Extract from the Secretary’s Report 1903/04:

“It is interesting to note that out of 32 heats rowed, the combined crews have won 26.”

From the Birmingham Daily Mail, 23rd June, 1904:

“Preparing for Henley – Birmingham Rowing Club IV”

“In sport, as in other pursuits, business or pleasure, Birmingham is thoroughly cosmopolitan. This season local athletes have thrown down the gauntlet to the cream of Great Britain, and, as announced some time ago in these columns, the Birmingham Rowing Club has entered for the Wyfold coxwainless IV at Henley, where the local quartet will have to meet the pick of London and T eander, which is another way of saying that – they will be pitted against the best amateur oarsmen to be found. When it is remembered that Birmingham does not possess a river, and that the largest piece of water available gives less than a ½ mile course, our local rowing club’s challenge would seem to savour of “vaulting ambition”, but the club executive has sound reasons for hoping that success will attend their efforts on the classic Henley course. Last season their four met with uniform success wherever they competed, and the fact that amongst the vanquished was the crew that won at Henley fired their ambition. After about 6 weeks hard and conscientious training, the crew journey on Saturday to Reading, where on the livelier Thames water, under the coaching of either Mr Lehmann or Mr Goldie, (two of the best rowing experts in England) their preparation will be completed.

To practice rowing anywhere but on a river is a pastime which calls for a great amount of self denial and enthusiasm; the latter attribute members of the 3irmingham Rowing Club must possess to an outstanding degree, for, to say the least, rowing round the reservoir must soon become monotonous. There are about 50 other members of the BRC, yet out of this small band a pair yesterday won the 1st prize at Hereford, a junior IV journeyed to that cathedral city last night to compete today, whilst on the reservoir last evening there were 3 IVs and a sculler – a fair indication that each active member is a worker. It is strange, but true, that of the large number of Varsity men resident in this city, hardly any takes interest in aquatics; most of the BRC members are old public school boys but there is one exception and that is Mr AB Blakemore, an old Pembroke (Oxforl) man, who earned distinction as a ‘wet bob’ at college, and who still retains his enthusiasm for the pastime. He it is who has filled the responsible position of coach to the IV which is to co battle under the blue and white banner; to see this gentleman coaching from a cycle on our reservoir banks is to witness a remarkable acrobatic feat. Now an order “Finish your stroke No. 2” then a sudden sprint round a clump of trees to get alongside the crew, all the time keenly watching for defects, whilst dodging a multitude of scorching cyclists, discloses ‘grit’ of no mean order. “Well done, well rowed Boys” shows that coach is quite satisfied with his crew’s form, and this was Mr. Blakemore’s verdict last night, as the four finished a brilliant piece of work across the reservoir. The crew is constituted as follows:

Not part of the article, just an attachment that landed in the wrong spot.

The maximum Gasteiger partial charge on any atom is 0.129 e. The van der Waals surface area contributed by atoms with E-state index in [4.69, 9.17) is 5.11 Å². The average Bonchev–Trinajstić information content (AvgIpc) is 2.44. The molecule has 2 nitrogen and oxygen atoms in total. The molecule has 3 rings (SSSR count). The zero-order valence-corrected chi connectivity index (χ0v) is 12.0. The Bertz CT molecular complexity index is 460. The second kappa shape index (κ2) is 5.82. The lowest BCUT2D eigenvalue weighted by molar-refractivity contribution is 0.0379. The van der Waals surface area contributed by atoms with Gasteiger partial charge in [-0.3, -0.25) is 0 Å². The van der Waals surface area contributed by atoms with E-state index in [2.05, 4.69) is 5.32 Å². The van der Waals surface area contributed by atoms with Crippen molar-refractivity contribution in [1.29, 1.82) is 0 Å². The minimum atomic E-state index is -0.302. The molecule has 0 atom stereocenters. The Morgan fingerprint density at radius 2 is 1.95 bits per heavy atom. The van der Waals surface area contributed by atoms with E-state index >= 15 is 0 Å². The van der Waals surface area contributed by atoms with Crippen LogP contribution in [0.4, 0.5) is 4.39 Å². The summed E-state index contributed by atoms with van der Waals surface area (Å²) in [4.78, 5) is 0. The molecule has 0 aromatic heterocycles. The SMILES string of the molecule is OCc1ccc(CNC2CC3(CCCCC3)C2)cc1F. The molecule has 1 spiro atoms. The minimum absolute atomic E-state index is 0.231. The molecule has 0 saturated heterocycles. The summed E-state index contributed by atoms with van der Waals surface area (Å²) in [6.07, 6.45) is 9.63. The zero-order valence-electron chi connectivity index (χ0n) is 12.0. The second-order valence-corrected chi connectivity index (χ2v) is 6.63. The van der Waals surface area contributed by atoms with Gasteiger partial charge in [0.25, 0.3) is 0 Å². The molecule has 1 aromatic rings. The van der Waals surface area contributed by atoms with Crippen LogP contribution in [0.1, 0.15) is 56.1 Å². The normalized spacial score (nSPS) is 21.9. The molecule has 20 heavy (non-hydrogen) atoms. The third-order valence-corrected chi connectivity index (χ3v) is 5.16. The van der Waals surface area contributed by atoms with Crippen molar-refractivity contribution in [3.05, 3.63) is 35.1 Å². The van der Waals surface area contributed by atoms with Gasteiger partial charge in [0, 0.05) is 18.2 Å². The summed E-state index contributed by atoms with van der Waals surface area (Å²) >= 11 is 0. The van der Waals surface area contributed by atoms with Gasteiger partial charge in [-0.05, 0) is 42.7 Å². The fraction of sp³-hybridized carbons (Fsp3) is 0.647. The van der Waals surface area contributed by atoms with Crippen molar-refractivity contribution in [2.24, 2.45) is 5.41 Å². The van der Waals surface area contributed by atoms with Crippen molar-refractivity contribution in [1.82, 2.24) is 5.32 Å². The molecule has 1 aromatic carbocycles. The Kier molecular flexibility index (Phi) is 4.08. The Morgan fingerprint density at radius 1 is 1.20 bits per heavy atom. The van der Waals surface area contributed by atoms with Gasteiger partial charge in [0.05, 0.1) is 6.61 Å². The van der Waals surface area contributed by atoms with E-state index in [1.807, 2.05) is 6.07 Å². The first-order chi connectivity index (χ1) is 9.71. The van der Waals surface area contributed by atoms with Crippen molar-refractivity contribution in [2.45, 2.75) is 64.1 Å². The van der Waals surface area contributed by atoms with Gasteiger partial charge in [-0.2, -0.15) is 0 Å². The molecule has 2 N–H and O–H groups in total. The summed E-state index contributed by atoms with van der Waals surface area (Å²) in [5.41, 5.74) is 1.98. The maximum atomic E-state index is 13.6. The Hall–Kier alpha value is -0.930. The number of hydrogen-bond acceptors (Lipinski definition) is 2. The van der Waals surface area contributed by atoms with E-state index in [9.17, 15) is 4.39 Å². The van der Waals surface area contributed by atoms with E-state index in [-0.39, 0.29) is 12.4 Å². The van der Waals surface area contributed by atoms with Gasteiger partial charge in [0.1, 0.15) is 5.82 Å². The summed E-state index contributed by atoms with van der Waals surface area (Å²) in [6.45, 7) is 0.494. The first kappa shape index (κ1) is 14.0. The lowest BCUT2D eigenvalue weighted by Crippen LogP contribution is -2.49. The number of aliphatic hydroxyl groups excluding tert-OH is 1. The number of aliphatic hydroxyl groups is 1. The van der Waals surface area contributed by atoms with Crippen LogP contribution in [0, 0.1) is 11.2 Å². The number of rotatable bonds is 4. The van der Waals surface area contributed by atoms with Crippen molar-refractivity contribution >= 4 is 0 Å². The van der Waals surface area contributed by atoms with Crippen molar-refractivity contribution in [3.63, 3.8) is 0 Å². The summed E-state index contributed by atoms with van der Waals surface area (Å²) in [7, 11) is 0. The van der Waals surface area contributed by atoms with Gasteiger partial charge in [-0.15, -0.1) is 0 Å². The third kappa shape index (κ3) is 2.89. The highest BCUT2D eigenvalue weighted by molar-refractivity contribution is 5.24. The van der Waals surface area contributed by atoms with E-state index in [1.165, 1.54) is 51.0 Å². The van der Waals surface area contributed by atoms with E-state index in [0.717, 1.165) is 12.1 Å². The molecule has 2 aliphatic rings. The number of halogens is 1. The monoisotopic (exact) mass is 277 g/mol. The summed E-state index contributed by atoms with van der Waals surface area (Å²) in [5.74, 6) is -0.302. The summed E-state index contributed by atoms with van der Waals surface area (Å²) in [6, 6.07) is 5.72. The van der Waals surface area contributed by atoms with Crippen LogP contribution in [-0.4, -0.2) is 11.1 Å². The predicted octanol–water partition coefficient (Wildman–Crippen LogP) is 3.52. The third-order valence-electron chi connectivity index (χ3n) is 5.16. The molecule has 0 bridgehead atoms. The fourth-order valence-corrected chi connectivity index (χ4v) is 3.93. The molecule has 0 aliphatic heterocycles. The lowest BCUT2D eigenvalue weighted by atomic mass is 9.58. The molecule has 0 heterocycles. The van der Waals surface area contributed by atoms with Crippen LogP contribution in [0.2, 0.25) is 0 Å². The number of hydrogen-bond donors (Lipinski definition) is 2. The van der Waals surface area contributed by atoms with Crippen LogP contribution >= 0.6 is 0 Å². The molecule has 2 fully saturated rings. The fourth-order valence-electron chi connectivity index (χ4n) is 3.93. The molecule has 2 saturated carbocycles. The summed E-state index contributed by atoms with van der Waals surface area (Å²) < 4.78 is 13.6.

BowSE Alldridge 10st. 131b.
2JW Frame 12st. 71b.
3SH Johnson 12st. 91b.
StrokeFC Glover 12st. 31b.